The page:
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Multiple IDs will be used to give Covid vaccine, clarifies government

Asked whether the NDHM digital ID would be mandatory to receive the vaccine, Union Health Secretary Rajesh Bhushan said at the weekly briefing on Covid-19 that in order to ensure no one was deprived of vaccination, multiple IDs would be used during the inoculation drive.

Written by Kaunain Sheriff M | New Delhi | Updated: October 21, 2020 7:46:35 am
Multiple IDs will be used to give Covid vaccine: govtOn Monday, PM Modi had said that the country was working on putting in place a well-established vaccine delivery system – and that this digitised network, along with the digital health ID, would be used to ensure the immunisation of citizens.

Several IDs apart from the unique digital health ID under the National Digital Health Mission (NDHM) would be prescribed for the Covid-19 vaccination drive expected next year, the government said on Tuesday.

Dr Balram Bhargava, director general of the Indian Council of Medical Research (ICMR), said that experimental convalescent plasma therapy was likely to be removed from the national clinical management protocol for the disease, based on evidence that has emerged from the world’s largest clinical trial, which was conducted in India.

Asked whether the NDHM digital ID would be mandatory to receive the vaccine, Union Health Secretary Rajesh Bhushan said at the weekly briefing on Covid-19 that in order to ensure no one was deprived of vaccination, multiple IDs would be used during the inoculation drive.

On Monday, Prime Minister Narendra Modi had said that the country was working on putting in place a well-established vaccine delivery system – and that this digitised network, along with the digital health ID, would be used to ensure the immunisation of citizens.

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“The National Digital Health Mission as it exists today does not make digital ID mandatory to receive service under the digital ecosystem that it is creating. Therefore, to say that it would become mandatory for vaccination and those who don’t have health IDs would be deprived, is probably not the right interpretation,” Bhushan said.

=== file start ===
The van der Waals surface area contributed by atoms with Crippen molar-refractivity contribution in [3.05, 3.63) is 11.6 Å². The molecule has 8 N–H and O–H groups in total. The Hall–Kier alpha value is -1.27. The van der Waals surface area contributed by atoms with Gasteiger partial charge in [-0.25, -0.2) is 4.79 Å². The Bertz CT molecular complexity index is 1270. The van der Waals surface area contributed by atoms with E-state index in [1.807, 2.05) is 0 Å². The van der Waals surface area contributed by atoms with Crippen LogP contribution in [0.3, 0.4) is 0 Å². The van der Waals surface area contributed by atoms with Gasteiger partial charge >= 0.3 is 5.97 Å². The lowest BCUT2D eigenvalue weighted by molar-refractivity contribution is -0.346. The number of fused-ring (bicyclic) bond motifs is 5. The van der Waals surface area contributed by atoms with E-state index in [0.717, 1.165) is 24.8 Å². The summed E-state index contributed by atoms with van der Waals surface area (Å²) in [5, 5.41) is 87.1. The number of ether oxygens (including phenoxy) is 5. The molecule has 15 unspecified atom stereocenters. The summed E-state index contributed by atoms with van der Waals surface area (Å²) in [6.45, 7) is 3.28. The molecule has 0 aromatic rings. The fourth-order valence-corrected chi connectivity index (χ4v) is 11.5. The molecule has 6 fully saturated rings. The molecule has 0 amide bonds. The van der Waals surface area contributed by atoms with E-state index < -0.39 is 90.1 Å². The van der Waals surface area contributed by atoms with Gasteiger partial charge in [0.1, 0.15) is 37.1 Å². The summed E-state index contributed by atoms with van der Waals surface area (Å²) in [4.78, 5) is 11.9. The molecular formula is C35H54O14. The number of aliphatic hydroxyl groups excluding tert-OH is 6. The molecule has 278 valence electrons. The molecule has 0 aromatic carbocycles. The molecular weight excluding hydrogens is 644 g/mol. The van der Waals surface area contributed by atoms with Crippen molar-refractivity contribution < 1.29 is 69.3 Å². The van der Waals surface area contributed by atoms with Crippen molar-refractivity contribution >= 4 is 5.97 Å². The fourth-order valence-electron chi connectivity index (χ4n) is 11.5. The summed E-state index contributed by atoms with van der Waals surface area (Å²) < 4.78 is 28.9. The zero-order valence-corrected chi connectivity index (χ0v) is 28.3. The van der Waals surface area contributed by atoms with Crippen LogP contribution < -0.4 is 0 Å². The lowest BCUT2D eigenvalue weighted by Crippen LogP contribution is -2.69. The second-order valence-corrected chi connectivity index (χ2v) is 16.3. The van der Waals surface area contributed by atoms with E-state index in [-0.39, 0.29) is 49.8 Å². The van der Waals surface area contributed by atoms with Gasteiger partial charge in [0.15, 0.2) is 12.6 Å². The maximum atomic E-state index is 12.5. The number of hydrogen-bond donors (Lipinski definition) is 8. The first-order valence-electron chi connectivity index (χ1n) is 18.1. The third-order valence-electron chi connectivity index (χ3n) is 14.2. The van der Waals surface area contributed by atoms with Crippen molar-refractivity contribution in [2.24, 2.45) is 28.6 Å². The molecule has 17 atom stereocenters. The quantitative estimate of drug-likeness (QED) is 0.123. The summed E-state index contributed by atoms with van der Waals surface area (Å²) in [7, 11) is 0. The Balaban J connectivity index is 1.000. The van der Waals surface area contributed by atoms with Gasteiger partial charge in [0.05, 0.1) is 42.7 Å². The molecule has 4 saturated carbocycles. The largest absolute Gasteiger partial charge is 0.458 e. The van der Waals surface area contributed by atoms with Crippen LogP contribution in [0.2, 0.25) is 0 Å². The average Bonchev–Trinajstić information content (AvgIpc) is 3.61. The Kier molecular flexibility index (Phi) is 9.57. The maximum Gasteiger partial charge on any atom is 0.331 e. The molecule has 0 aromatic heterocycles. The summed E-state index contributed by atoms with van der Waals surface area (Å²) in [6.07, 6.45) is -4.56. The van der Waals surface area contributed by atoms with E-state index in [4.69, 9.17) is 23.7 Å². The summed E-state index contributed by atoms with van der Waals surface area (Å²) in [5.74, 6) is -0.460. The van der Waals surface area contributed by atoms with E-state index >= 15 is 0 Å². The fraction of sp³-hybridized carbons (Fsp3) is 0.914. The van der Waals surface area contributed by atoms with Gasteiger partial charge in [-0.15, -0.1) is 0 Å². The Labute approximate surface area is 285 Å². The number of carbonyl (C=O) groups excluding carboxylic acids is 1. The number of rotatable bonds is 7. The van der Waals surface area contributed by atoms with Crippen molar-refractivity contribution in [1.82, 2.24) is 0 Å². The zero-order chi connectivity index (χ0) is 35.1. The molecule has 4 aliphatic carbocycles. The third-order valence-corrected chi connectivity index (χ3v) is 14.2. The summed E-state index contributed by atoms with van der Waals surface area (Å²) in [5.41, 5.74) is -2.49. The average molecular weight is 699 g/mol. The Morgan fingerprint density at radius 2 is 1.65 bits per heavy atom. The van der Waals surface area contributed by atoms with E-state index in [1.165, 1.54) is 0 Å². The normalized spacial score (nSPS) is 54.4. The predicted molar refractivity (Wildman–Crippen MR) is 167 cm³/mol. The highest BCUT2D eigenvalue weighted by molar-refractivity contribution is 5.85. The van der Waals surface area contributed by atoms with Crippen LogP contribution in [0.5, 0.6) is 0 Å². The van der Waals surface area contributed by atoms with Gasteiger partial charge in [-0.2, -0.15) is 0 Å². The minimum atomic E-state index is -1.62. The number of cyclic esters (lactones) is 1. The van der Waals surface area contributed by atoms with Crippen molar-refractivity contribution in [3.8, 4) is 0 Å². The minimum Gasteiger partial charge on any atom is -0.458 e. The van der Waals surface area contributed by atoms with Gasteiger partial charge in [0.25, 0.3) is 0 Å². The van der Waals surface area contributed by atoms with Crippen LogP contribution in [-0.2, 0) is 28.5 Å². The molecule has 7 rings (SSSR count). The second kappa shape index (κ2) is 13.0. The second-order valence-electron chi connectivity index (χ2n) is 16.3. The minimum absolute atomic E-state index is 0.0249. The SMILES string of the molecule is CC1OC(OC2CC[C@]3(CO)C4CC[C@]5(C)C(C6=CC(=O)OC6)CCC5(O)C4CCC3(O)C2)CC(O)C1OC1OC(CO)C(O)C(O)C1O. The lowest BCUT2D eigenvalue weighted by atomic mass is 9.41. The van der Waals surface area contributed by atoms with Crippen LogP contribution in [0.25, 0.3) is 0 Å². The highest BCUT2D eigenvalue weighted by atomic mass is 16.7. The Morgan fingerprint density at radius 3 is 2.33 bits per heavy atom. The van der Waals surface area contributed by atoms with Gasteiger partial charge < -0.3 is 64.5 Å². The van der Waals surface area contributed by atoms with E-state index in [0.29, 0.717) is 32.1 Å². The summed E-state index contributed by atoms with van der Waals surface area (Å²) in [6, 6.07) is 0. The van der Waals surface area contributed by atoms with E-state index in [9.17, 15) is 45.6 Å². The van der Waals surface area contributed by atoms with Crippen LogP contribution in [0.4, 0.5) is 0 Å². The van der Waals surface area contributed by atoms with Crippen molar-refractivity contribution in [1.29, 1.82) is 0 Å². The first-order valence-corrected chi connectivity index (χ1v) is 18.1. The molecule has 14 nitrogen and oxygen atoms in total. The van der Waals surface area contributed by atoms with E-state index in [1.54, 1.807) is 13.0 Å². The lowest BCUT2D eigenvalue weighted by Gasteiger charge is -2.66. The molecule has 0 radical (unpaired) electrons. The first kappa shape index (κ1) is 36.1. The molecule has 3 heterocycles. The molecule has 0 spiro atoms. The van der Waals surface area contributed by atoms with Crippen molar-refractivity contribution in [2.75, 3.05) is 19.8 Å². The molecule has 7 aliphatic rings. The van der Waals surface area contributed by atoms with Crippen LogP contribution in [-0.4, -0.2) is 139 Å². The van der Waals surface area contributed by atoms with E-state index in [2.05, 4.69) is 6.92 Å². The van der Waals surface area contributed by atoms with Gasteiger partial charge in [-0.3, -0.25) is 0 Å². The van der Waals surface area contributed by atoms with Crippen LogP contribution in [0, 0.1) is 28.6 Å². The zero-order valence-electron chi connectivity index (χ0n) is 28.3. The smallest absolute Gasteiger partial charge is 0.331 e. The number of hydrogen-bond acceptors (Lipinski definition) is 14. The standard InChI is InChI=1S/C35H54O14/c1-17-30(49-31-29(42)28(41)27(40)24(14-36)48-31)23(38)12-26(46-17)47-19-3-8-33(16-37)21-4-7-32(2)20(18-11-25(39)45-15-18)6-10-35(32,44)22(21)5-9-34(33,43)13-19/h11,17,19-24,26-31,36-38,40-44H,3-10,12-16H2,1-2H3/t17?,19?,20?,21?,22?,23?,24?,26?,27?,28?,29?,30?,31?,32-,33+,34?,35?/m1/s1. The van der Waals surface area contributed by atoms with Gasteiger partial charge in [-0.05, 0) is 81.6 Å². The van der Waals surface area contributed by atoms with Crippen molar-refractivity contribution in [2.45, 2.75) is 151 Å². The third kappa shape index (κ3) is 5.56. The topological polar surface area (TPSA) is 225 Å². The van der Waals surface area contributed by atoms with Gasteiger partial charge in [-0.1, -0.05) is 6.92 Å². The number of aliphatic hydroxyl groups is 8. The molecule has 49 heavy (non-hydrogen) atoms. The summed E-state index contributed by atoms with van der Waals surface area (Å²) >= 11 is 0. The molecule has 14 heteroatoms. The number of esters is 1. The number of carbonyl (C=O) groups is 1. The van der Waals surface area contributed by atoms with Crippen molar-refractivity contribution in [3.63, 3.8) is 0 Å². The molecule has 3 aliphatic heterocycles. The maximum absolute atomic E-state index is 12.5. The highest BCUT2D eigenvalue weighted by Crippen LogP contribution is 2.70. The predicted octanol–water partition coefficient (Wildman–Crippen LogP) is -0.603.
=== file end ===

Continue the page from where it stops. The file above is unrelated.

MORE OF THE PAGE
“Health ID would be utilised in those cases where the individual/recipient/beneficiary does not have (another) health ID; there are multiple other IDs which can be utilised as in the case of the present NDHM. It would be almost like the electoral scenario, where multiple IDs are prescribed (for voters) beforehand, so that no one is deprived of the benefits of vaccination,” he said.

Bhushan said the government had received over 7,000 comments on data management policy on the digital health ID, and that the Centre could “suitably” refine the policy based on them. “…There is a Bill pending in Parliament which addresses this issue… NDHM has a data management policy, which has been in public domain for the last one month, and we received… comments which ensure both individual data privacy as well as data security. Based on the comments… we would be suitably refining our policy.”

Dr Bhargava said discussions were under way on WHO’s Solidarity Trial that has concluded that four experimental drugs – including the anti-malaria drug HCQ and remdesivir, which are part of India’s treatment protocol – have no effect on hospitalised Covid-19 patients.

“India has done the largest trial on plasma therapy. This paper was accepted by the British Medical Journal and we have received the proofs of it. It will appear very soon with more than 10 pages of hardcore science talking about plasma therapy and Covid-19. We have had a discussion with the national task force and we are further discussing with the joint monitoring group. This (plasma therapy) may be deleted from the national guidelines,” Dr Bhargava said.

“WHO’s solidarity trial, of which India has been a participant, has just put up their interim results. These have not yet been peer-reviewed. However, we find that these drugs are not performing as we expected. Debate and discussion is on-going at the task force, and we would take into cognizance the results of these trials and issue the advisory accordingly,” he said.

Meanwhile, the Centre said that 246 independent oxygen generation plants were being installed in hospitals in 18 states; 67 were at various stages of completion. In the second phase, 150 additional plants would be installed.

“We have also started the process of importing 1 lakh MT (metric tonnes of oxygen) to ensure adequate stock to address any anticipated surge in Covid-19 cases,” Bhushan said.

The government released data that show a marginal decline in the number of patients on oxygen support as compared to the peak in September, and said that oxygen production capacity has been enhanced from 5,918 MT in April to 7,919 MT by the end of October.

“These are beds in ICU with oxygen support, ventilators and oxygen supported beds. On September 1, 43,022 patients were on these beds; this number steadily increased and on September 25, this number was 75,098. This number then started declining and today it stands at 57,357… The number is still high… but we should not be worried because our installed capacity is very high (compared to the requirement).

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